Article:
The University of Michigan, in collaboration with Carnegie Mellon University, published the findings of a new study that predicts drastic changes in the trucking industry.
Titled "Impact of automation on long haul trucking operator-hours in the United States," the study focuses on what the researchers call a "transfer hub" model.
Under this plan, human drivers would still carry loads from their origination points to truck ports located within about 150 miles. At the titular transfer hubs, trailers and loads would then be shifted from human-controlled vehicles to automated trucks for the long-haul portions of their journey. Once the automated vehicle arrived at a transfer hub near its destination, the process would continue in reverse, with the load once again shifted to a human driver for final delivery.
The university claims this scenario is one of the most likely to see widespread use due to the balance of humans being able to handle the "more complex suburban-urban segments at both the starting and end points of the journey," while automated trucks could handle the more simplistic highway driving involved in the long-haul portions.
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However, even with the transfer hub model in use, the study admitted that obstacles such as automated driving in poor weather conditions could affect as much as 10% of all trucking hours. It notes this can be mitigated somewhat by deploying routes that primarily run across "southern, sunny states," as well as "deployment in spring and summer months." The UM study still believes the system would be viable in any case, even for journeys over 500 miles to destinations across the entire US.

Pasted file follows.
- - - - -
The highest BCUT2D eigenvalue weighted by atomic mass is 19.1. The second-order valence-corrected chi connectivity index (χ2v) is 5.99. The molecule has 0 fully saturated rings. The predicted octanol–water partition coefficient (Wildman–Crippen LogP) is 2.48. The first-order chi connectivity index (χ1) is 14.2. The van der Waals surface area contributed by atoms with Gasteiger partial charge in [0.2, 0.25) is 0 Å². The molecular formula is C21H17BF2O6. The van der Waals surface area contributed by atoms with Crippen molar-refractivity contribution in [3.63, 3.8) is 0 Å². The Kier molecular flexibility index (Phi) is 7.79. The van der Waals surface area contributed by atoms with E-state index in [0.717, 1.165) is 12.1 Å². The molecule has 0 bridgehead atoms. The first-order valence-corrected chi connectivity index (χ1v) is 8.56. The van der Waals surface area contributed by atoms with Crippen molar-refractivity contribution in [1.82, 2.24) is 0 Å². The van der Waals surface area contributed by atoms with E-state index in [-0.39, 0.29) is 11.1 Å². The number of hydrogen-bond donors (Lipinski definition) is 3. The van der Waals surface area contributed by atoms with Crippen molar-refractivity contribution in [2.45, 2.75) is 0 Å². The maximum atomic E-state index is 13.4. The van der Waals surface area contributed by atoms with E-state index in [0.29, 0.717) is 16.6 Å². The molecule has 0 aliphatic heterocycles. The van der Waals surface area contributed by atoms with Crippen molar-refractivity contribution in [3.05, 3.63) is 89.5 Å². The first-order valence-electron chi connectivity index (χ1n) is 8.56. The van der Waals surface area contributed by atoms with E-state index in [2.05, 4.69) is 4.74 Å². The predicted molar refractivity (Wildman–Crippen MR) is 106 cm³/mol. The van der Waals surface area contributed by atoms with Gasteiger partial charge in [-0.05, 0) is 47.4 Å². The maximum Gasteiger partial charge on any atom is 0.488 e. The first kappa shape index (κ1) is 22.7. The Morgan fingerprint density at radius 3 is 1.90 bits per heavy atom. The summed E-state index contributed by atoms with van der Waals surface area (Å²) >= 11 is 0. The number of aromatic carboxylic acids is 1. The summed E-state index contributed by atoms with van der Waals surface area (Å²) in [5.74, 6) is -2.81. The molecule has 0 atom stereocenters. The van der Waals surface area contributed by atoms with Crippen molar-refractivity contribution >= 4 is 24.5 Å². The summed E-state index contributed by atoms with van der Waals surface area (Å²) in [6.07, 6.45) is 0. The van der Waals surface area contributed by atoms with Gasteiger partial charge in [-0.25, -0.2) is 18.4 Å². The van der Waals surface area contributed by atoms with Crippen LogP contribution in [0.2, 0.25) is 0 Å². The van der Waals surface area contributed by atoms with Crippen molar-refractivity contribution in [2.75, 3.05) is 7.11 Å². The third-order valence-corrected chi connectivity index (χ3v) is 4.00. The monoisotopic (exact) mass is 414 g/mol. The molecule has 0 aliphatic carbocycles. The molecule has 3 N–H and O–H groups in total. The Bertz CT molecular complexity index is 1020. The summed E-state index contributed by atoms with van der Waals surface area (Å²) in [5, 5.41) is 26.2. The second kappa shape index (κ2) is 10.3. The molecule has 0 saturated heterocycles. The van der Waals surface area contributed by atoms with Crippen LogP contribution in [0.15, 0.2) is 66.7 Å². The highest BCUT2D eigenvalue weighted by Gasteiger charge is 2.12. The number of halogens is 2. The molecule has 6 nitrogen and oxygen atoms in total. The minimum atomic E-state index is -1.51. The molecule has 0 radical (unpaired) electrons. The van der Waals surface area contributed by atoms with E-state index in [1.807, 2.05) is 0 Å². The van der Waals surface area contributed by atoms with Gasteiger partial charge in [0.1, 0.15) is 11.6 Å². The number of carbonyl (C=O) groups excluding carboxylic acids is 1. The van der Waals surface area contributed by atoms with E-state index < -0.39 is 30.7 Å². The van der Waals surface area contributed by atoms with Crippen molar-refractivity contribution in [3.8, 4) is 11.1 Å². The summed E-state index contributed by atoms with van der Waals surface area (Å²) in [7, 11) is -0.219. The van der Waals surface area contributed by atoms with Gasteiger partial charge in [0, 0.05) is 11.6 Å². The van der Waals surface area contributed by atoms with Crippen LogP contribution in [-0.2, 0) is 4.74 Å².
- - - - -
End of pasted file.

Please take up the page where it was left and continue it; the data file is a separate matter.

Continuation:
Assuming the researchers' visions of what automated long-haul trucking will look like are correct, as many as 500,000 jobs could be lost across the trucking industry. This includes not only long-haul truckers, but the maintenance and support staff working at the truck stops that support those truckers on their journeys. Such staff would no longer be needed if self-driving trucks were completing the majority of the journey.
The loss in employment opportunities is expected to be offset somewhat. UM believes the positions at transfer hubs would largely replace the lost jobs at truck stops for workers currently employed at them. However, it does not believe the short-haul routes could fully compensate for the loss of all of the long-haul routes automated trucks would now be completing. Still, this model would result in the loss of "a few hundred thousand jobs (as opposed to a million or more)," the study claims.
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Study co-author Parth Vaishnav called trucking "one of the few jobs that give folks with a high school education the chance to make a decent living," and warned that there continues to be " little clarity on how automated trucking will be deployed and its economic and political ramifications."
Vaishnav believes that "Ultimately, societal and political choices can determine the mode of deployment of automated trucking capabilities, as well as the winners and losers of any shift to automation of long-haul trucking."